Starting off your day with a green smoothie is like injecting rocket fuel into your body! It’s the easiest, cheapest, yummiest and most efficient way to increase the volume of green leafy vegetables in your diet.
We all know they’re good for us, but few of us have the time or desire to sit down and eat a head of lettuce or a big bunch of silverbeet! I have tried this once, and I assure you I felt sick and like I never wanted to look at green leaves again!
Blending greens with fruit enriches your body with countless vitamins, minerals, chlorophyll, phytochemicals, antioxidants and enzymes in an easily-digestible form that is delicious. Swap the type of greens around daily – so you don’t overload on any one in particular, and so you can reap the benefits of many different kinds of plants.
I tend to use frozen bananas, as they lend a different, creamier consistency to the smoothie. You will need a high-powered blender. The finer the machine can chop up the bits, the easier it will be to digest, and the better the mouth feel – unless you like chunky smoothies that is!
These recipes each make enough for one to two people. You can save any leftovers for later or take it to school or work with you in a wide-mouthed bottle. Taste as you’re making it and, if the end result is not sweet enough, add a bit more banana, a few drops of stevia*, or a little honey until you can wean your tastebuds off sweetness.
This is what I tend to have more regularly than any other smoothie. I love the zestiness of lemons first thing in the morning. If it’s your first time trying this one, add the lemon slowly as it can be quite a strong punch to the face. Blend these ingredients until smooth, adding water as needed:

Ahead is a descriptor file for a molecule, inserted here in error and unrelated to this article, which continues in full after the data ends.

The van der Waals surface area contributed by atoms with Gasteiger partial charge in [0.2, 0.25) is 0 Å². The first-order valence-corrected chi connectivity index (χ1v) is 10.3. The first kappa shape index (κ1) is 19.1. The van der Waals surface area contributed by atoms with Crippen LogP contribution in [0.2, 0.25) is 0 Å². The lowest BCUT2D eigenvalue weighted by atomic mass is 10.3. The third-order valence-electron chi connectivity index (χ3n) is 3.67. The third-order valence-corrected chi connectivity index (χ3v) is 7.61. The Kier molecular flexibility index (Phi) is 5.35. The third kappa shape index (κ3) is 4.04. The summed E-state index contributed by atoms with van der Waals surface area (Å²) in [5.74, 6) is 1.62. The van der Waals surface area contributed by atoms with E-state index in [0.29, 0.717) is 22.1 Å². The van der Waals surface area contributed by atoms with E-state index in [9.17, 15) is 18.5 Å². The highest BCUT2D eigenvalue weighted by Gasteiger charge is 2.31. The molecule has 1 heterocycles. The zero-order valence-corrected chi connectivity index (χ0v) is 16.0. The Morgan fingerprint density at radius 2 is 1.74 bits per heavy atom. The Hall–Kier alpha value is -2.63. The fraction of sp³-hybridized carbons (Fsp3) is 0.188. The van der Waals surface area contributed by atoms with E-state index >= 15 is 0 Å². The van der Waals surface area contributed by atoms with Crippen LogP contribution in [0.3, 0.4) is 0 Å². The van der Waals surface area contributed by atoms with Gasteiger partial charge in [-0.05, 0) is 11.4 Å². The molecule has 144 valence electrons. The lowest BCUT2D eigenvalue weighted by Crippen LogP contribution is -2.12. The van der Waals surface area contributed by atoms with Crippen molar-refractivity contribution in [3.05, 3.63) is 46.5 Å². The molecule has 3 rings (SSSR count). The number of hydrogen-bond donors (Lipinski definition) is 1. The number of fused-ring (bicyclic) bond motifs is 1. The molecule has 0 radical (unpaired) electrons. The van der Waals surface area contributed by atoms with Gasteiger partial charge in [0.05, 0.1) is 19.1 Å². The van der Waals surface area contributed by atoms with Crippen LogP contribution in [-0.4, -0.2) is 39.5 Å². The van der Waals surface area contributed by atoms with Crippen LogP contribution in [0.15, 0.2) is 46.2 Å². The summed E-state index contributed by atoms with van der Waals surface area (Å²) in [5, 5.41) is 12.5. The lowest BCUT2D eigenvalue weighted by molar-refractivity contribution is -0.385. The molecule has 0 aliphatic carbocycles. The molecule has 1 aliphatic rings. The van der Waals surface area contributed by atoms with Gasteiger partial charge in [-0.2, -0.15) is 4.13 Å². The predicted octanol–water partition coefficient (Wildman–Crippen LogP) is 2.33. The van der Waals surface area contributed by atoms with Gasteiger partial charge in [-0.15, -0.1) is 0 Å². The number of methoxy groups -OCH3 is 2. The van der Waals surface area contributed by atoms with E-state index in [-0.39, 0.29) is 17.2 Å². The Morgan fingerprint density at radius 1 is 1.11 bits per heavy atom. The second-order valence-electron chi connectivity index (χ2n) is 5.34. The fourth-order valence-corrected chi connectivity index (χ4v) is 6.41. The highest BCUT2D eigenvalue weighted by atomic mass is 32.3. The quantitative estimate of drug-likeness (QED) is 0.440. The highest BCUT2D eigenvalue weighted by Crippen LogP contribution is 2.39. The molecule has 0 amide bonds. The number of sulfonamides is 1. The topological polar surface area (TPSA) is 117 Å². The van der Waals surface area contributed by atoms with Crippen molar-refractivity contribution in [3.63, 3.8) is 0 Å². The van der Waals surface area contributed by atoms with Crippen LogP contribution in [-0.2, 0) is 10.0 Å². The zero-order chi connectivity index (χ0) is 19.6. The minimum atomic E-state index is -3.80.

2 frozen bananas
1 handful flat-leaf parsley
3-4 silverbeet leaves
½ a lemon, skin on (unless your blender isn’t very powerful, in which case remove the skin first!)
water to blend, approx. 2 cups
Simple and tasty!
2 cups fresh greens such as kale, baby spinach, bok choy or a mixture
Juice from ½ lemon
2 cups water
Despite what the name might have you think of, this baby not only gives you the leafy things your body craves, but a little bit of extra on the side with the chia and spirulina. I’m not a huge advocate of ‘superfoods’, but, if you have the money and wish to experiment, they provide a bit of extra minerals and protein, which can round out your diet and boost the variety of nutrients your body is getting.
1 tablespoon chia seeds
1 handful frozen blueberries
2 cups water
1 teaspoon spirulina
5 leaves of kale
The pears make this smoothie a delectable concoction… it may have the colour of mud, but it certainly won’t taste like it.
1 handful frozen mixed berries
4-5 kale leaves
2 cups water
Green green wine
One way to use all those grapes that fall off the main vine thingy after you buy them.
6-8 leaves romaine lettuce
1 cup red grapes
2 cups water
*Stevia is a natural, plant-derived sweetener from South America that contains no sugar or energy and so has no effect on insulin levels, and in fact works to stabilise them. It is non-carcinogenic, won’t cause blood sugar peaks and falls, and is 30 times sweeter than sugar. It has been banned in the EU due to the lobbying power of artificial sweetener companies.
If you expect it to taste ‘sugary’, then you will be surprised, as its sweetness is something else entirely, and can take a bit of getting used to. I prefer to use it in baking and green smoothies rather than in tea, as it tastes different depending on how you use it. You can buy it from natural health stores in liquid or powder form, and a small amount goes a long way! I buy it as a liquid and two drops are equal to the sweetness of a teaspoon of sugar.
Dr Casey Conroy, MNutrDiet, BVSc, is a holistic dietitian and nutritionist, naturopath in-training, yoga and AcroYoga teacher who specialises in women’s health, hormones, and ‘non-diet’ approaches to weight management. She is the founder of Funky Forest Health & Wellbeing on the Gold Coast, and she loves making and eating raw chocolate.
Share this Post